Ramsey Cascades
In addition to our fears of hypothermia, the trail was also known for its extensive bear activity which did not ease our nervousness. After watching the moon change positions throughout the night, we finally started to see some hints of light and as soon as we could make out shapes we got to our feet and began the short hike back to our car. I was incredibly dizzy when I stood up, which could be due to the constant shaking throughout the night or the low blood sugar or the dehydration, at any rate it made it difficult to keep my balance. After the dizziness finally resolved we started down the path and found that a large boulder in the middle of the trail had thrown us off in the dark and caused us to make a wrong turn and ultimately leading to us spending a late autumn night in the wilderness. We estimated that we were only about 2.3 miles from the car.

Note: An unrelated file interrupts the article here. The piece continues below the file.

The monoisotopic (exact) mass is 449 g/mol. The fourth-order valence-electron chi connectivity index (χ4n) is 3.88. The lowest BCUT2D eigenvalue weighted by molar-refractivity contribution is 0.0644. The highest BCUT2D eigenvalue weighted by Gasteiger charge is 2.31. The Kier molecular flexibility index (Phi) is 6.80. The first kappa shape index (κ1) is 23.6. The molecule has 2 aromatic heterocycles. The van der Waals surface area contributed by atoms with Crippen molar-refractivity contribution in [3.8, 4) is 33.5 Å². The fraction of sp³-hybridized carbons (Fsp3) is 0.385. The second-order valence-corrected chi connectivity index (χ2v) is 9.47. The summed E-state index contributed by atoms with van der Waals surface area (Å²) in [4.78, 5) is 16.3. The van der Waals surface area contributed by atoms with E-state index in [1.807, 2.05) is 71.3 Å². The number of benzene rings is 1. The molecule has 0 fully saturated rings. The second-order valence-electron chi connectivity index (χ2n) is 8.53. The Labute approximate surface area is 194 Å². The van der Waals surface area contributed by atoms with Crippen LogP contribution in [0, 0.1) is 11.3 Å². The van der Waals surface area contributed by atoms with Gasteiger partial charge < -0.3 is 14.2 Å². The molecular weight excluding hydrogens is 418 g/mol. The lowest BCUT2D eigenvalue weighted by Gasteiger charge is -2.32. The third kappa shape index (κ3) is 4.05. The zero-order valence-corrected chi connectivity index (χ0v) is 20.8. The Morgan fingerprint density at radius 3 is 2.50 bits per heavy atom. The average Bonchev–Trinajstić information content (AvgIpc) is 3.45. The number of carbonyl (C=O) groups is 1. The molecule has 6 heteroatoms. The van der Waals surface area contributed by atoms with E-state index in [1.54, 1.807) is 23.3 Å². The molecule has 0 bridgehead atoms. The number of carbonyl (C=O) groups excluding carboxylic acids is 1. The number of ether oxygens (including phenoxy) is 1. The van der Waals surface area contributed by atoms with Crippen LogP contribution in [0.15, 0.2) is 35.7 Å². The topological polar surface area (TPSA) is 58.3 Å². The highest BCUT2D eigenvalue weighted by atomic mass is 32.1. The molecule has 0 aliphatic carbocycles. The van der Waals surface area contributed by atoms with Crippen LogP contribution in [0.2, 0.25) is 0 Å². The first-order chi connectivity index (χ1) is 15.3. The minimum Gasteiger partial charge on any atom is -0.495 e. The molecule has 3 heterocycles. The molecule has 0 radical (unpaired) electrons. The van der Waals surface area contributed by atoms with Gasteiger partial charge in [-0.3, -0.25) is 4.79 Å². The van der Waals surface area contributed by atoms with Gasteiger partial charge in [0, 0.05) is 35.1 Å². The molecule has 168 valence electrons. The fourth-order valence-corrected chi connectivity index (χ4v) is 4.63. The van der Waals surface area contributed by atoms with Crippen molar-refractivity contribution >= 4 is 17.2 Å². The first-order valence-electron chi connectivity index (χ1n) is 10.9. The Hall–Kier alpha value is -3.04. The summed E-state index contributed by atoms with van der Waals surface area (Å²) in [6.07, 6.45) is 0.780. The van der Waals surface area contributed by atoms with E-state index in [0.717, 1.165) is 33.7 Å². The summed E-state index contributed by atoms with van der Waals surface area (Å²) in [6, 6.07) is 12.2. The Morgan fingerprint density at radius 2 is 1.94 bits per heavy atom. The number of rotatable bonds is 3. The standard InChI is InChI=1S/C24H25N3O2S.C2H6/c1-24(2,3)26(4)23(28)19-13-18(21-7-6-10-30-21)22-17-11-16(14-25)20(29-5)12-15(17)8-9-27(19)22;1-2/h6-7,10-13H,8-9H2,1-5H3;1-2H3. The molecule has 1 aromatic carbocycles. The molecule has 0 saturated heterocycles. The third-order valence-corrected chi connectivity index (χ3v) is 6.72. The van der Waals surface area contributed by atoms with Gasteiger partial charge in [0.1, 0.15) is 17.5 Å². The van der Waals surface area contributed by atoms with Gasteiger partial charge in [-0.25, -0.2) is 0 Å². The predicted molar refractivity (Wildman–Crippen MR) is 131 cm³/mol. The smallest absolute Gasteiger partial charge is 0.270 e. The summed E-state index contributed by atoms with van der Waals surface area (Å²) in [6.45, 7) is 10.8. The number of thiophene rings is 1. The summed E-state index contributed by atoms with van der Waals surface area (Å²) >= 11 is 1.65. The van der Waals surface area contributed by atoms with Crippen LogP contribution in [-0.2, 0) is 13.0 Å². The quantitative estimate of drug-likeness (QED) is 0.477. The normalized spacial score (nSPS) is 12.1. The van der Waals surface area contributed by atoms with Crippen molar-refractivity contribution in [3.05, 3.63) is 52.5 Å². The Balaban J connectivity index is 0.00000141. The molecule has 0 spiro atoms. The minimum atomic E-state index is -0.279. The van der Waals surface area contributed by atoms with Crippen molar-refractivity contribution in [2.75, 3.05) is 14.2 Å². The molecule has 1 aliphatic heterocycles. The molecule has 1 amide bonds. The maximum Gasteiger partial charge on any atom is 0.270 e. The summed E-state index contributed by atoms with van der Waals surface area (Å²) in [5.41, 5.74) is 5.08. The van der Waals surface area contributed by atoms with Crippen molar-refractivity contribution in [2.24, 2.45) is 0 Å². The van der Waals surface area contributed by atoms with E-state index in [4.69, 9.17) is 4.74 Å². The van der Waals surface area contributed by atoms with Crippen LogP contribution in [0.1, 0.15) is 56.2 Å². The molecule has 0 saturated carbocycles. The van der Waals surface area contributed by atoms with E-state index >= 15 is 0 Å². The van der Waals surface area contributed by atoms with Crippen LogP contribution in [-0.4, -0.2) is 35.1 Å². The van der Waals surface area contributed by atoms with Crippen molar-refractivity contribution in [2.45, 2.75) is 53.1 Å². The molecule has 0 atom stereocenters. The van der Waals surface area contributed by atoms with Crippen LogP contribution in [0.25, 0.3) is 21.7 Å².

Tom & Myself at Cove Lake State Park
After finding our way back to the vehicle, the next step was Dennis’s all you can eat pancakes. After fueling up on some delicious nutritionally barren fried flour with fake maple syrup, we began the unfortunate trek back to Baldwin-Wallace College for class on Monday. On the way we stopped in to Cove Lake State Park in Tennessee, and enjoyed some final views of the Blue Ridge Mountains to the south before we were banished to the unrelentingly flat landscape and eternally gray skies of northeast Ohio. Overall our short-lived adventure to Great Smokey Mountains National Park was a success. It took our minds off of missing the National Cross Country meet, it allowed us to soak in some of the best wilderness the eastern United States has to offer and taught us some valuable lessons. I carried those lessons for at least another couple of months before hitting the trails in Leadville and continuing to poor decisions regarding backcountry hiking/running.


Sunday, May 24, 2015

Horseshoe Trail Run 50K

Finishing; Photo Credit: Robert Goyen